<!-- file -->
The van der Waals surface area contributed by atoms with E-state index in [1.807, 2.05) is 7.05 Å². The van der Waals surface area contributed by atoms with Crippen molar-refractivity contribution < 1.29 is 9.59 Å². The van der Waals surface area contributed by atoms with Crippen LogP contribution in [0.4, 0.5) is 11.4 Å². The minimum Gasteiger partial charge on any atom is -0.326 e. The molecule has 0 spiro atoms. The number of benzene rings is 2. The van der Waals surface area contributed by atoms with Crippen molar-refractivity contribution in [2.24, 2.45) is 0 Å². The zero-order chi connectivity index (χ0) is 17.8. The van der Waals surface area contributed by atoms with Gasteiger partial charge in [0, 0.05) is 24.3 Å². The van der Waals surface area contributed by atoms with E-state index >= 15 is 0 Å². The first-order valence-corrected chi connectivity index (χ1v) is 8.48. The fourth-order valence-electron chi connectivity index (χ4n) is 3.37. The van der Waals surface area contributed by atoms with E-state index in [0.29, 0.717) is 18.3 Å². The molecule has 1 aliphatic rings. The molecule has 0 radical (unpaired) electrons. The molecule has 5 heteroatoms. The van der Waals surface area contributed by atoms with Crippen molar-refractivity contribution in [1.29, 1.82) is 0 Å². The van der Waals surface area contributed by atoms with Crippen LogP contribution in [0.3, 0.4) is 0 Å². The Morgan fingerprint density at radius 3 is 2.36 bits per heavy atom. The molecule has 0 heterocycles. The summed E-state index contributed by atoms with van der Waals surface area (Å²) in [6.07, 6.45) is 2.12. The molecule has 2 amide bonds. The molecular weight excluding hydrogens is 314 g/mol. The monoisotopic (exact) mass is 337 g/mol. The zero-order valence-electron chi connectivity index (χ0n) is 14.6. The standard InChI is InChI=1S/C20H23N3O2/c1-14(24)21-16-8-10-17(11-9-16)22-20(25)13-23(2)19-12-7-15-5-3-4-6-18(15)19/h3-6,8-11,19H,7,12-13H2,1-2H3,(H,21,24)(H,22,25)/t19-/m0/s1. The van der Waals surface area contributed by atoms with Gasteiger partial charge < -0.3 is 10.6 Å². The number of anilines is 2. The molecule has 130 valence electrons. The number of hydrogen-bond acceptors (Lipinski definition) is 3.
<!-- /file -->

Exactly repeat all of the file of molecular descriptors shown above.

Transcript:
The van der Waals surface area contributed by atoms with E-state index in [1.807, 2.05) is 7.05 Å². The van der Waals surface area contributed by atoms with Crippen molar-refractivity contribution < 1.29 is 9.59 Å². The van der Waals surface area contributed by atoms with Crippen LogP contribution in [0.4, 0.5) is 11.4 Å². The minimum Gasteiger partial charge on any atom is -0.326 e. The molecule has 0 spiro atoms. The number of benzene rings is 2. The van der Waals surface area contributed by atoms with Crippen molar-refractivity contribution in [2.24, 2.45) is 0 Å². The zero-order chi connectivity index (χ0) is 17.8. The van der Waals surface area contributed by atoms with Gasteiger partial charge in [0, 0.05) is 24.3 Å². The van der Waals surface area contributed by atoms with E-state index >= 15 is 0 Å². The first-order valence-corrected chi connectivity index (χ1v) is 8.48. The fourth-order valence-electron chi connectivity index (χ4n) is 3.37. The van der Waals surface area contributed by atoms with E-state index in [0.29, 0.717) is 18.3 Å². The molecule has 1 aliphatic rings. The molecule has 0 radical (unpaired) electrons. The molecule has 5 heteroatoms. The van der Waals surface area contributed by atoms with Crippen molar-refractivity contribution in [1.29, 1.82) is 0 Å². The van der Waals surface area contributed by atoms with Crippen LogP contribution in [0.3, 0.4) is 0 Å². The Morgan fingerprint density at radius 3 is 2.36 bits per heavy atom. The molecule has 0 heterocycles. The summed E-state index contributed by atoms with van der Waals surface area (Å²) in [6.07, 6.45) is 2.12. The molecule has 2 amide bonds. The molecular weight excluding hydrogens is 314 g/mol. The monoisotopic (exact) mass is 337 g/mol. The zero-order valence-electron chi connectivity index (χ0n) is 14.6. The standard InChI is InChI=1S/C20H23N3O2/c1-14(24)21-16-8-10-17(11-9-16)22-20(25)13-23(2)19-12-7-15-5-3-4-6-18(15)19/h3-6,8-11,19H,7,12-13H2,1-2H3,(H,21,24)(H,22,25)/t19-/m0/s1. The van der Waals surface area contributed by atoms with Gasteiger partial charge < -0.3 is 10.6 Å². The number of anilines is 2. The molecule has 130 valence electrons. The number of hydrogen-bond acceptors (Lipinski definition) is 3.